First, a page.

Second World War pilots return to Fowlmere for memorial service
- Credit: Archant
Second World War American pilots from the 339th Fighter Group returned to their former base in Fowlmere for a memorial service to those who served there.
William Moore and William MacClarence flew P-51 Mustang fighters from Fowlmere during the conflict and returned to South Cambs alongside members of the 339th Fighter Group Association.
This included members of three United States Air Force squadrons, the 503rd, 504th and 505th.
Moore was shot down by German anti-aircraft in September 1944 and became a prisoner of war.
MacClarence survived the war and was credited with destorying eight enemy aircraft.
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As part of the service – Ann Develhymer, the daughter of the groups former commander General John B Henry Jr – unveiled a memorial stone at the base of Fowlmere Museum’s flagpost, with the US flag also being raised.
The airfield was used by the Royal Air Force during the Battle of Britain before being handed over to the USAAF.
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During the ceremony, a Supermarine Spitfire from IWM Duxford – Fowlmere’s sister station during the war – made several flypasts.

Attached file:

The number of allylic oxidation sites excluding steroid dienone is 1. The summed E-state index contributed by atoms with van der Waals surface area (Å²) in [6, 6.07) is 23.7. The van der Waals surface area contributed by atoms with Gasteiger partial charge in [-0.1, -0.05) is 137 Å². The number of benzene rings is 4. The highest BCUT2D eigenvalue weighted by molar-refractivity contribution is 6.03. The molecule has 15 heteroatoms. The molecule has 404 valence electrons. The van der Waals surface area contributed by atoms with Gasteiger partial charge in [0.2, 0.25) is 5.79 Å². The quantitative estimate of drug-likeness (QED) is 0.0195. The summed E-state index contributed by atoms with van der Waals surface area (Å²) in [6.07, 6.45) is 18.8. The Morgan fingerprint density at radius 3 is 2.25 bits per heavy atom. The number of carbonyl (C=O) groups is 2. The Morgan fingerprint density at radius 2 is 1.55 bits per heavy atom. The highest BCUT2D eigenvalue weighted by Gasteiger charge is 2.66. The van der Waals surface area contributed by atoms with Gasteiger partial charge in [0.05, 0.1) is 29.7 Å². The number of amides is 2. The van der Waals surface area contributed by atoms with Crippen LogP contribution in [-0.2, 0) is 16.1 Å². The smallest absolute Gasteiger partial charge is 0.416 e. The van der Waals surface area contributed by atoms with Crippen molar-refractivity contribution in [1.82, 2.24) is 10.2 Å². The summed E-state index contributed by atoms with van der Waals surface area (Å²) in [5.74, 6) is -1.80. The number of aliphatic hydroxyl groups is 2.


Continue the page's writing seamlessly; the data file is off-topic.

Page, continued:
Other speakers included Col Piers Storie-Pugh of the Not Forgotten Association, who talked about the airfield’s First World War history, and Bill Clark, the son of 504th commander William Clark.
Those who travelled from the US were greeted by invited villagers and Fowlmere Airfield Museum founders Mark Donagain, David Izzard, and Henry Sterecki – the latter gentleman was born in one of the former Second World War huts at the airfield.
The museum’s exhbits also featured in the service and were very popular.
Second World War US jeeps acted as the backdrop for speakers, while a mock-up of a Mustang cockpit, complete with sound effects was on show.
A booklet entitled ‘The American 165th and 339th at Fowlmere England’ written by Leslie Price was also handed out to those in attendance.
The day was completed with a pub lunch at the Chequers in the village, a popular venue with those who served at Fowlmere during the Second World War.